-In the Balance
-Tilting the Balance
-Upsetting the Balance
-Striking the Balance
1942 – And the world is at war. (It’s not made clear exactly when the series takes place, but based on the text my guess is that the story starts just before the Battle of Midway.) America, Russia and Britain are at war against Germany, Italy and Japan. The war is spreading across the planet…and then the real enemy arrives. The Race, an alien race of humanoid child-sized lizards, has arrived to claim Earth for the Empire. Yes, folks; its War of the Worlds meets World War Two.
Suddenly, humanity finds its control over its own world sorely threatened. The Lizards have landed across the world. Some areas are crushed quickly and brutally – China, for example – and others find themselves under savage attack. Through a complex and shifting number of viewpoint characters, we see the war as it rages across the surface of the entire planet. A German Panzer commander leads his men against hopeless odds. A British bomber crew struggle valiantly to survive in skies no longer owned by the human race. A Russian female pilot wages an airborne guerrilla war against the invaders. A Chinese woman struggles to find a new purpose in a world gone insane. And many – many – more. There are more characters in the story than I can reasonably list here.
The story itself tends to follow the characters rather than the overall war. (I sometimes found this irritating.) Turtledove’s characters grow and develop. The German Panzer commander eventually finds himself questioning the very basis of the Third Reich and committing what some would see as treason against his masters. The Chinese woman, introduced to us as little more than a peasant, grows into a communist leader and a solid core of resistance to the aliens. And don’t get too attached to any of the characters either. Some of them, including the ones you least suspect, get killed off in the course of the story. Others end up where you would least expect – and this is true of the Lizards too. They are much more than simple one-D invaders.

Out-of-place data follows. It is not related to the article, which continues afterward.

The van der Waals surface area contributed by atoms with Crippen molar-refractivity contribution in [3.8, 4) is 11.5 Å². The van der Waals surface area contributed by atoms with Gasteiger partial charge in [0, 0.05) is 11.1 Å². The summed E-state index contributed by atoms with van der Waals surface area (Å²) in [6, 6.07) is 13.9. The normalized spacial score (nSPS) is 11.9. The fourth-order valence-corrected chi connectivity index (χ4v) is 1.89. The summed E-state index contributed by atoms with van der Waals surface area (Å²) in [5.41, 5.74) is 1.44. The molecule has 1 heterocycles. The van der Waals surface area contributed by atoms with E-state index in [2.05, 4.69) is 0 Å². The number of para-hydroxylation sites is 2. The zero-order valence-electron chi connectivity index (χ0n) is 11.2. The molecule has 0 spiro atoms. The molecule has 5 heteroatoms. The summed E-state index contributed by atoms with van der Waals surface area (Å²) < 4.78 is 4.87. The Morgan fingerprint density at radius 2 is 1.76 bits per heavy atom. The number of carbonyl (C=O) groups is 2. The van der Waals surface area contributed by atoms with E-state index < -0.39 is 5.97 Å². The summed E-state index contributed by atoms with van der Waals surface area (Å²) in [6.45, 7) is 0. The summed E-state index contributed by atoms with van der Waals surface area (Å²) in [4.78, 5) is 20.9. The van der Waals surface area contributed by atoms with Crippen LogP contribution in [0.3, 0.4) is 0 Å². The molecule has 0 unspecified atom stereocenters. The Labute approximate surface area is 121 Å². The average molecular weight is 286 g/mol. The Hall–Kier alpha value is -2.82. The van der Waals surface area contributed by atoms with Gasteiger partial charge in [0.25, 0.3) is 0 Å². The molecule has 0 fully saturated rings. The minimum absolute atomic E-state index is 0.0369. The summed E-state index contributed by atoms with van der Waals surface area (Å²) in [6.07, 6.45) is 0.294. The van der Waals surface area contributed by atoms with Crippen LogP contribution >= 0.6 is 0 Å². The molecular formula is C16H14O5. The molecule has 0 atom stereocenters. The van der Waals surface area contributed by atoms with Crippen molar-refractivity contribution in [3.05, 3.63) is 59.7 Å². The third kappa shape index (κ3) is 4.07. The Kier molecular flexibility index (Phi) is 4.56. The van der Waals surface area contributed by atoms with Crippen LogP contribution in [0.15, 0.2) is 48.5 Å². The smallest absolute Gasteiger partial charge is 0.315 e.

The Lizards also force forward human science. The race to make the atomic bomb is pushed into high gear by the alien nukes – they nuke Berlin and Washington in the opening days of the book – and all of the major powers are struggling to make their own nuclear weapons. Turtledove does use a lucky moment in the story to get some of the ‘explosive-metal’ into the hands of human nations, but it generally works. That said, I am not convinced that developing a weapon would occur as quickly as Turtledove portrays it. Building the first nukes was a complicated process even in untouched and staggeringly wealthy America. Could the feat be repeated while the country was being invaded by the Lizards? Other developments include rockets, jet engines, radars and much else besides.
Having praised the series to the skies, I do have some issues with it. The first problem is that it tends to run on too long. A few fewer viewpoint characters might have led to a tighter story. (Sometimes, Turtledove slips into narrator mode and narrates on the character’s flaws and blind spots, which is more than a little irritating.) A second problem is that it’s hard to see just what is going on with the overall war. A third problem lies in the Lizard technology. They’re not as advanced as they should be.
Overall, these books are well worth a read.
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Chris Nuttall blogs at The Chrishanger. His books can be found on Amazon Kindle.